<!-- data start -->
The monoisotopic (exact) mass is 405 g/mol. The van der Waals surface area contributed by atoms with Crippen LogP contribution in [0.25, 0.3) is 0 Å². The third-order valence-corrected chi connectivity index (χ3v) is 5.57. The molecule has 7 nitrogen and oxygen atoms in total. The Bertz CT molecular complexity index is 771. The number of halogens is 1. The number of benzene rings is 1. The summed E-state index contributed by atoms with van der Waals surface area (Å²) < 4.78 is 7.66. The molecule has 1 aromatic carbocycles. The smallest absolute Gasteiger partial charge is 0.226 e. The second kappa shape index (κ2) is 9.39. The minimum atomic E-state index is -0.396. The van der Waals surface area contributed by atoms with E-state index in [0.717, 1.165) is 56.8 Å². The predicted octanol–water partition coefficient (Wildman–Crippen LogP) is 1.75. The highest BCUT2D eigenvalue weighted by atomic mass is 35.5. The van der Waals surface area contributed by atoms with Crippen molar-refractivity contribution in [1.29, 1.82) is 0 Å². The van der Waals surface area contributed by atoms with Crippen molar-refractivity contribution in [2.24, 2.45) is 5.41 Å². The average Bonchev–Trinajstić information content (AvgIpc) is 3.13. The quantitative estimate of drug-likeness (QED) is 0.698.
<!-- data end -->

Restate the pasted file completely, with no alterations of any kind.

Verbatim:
The monoisotopic (exact) mass is 405 g/mol. The van der Waals surface area contributed by atoms with Crippen LogP contribution in [0.25, 0.3) is 0 Å². The third-order valence-corrected chi connectivity index (χ3v) is 5.57. The molecule has 7 nitrogen and oxygen atoms in total. The Bertz CT molecular complexity index is 771. The number of halogens is 1. The number of benzene rings is 1. The summed E-state index contributed by atoms with van der Waals surface area (Å²) < 4.78 is 7.66. The molecule has 1 aromatic carbocycles. The smallest absolute Gasteiger partial charge is 0.226 e. The second kappa shape index (κ2) is 9.39. The minimum atomic E-state index is -0.396. The van der Waals surface area contributed by atoms with E-state index in [0.717, 1.165) is 56.8 Å². The predicted octanol–water partition coefficient (Wildman–Crippen LogP) is 1.75. The highest BCUT2D eigenvalue weighted by atomic mass is 35.5. The van der Waals surface area contributed by atoms with Crippen molar-refractivity contribution in [1.29, 1.82) is 0 Å². The van der Waals surface area contributed by atoms with Crippen molar-refractivity contribution in [2.24, 2.45) is 5.41 Å². The average Bonchev–Trinajstić information content (AvgIpc) is 3.13. The quantitative estimate of drug-likeness (QED) is 0.698.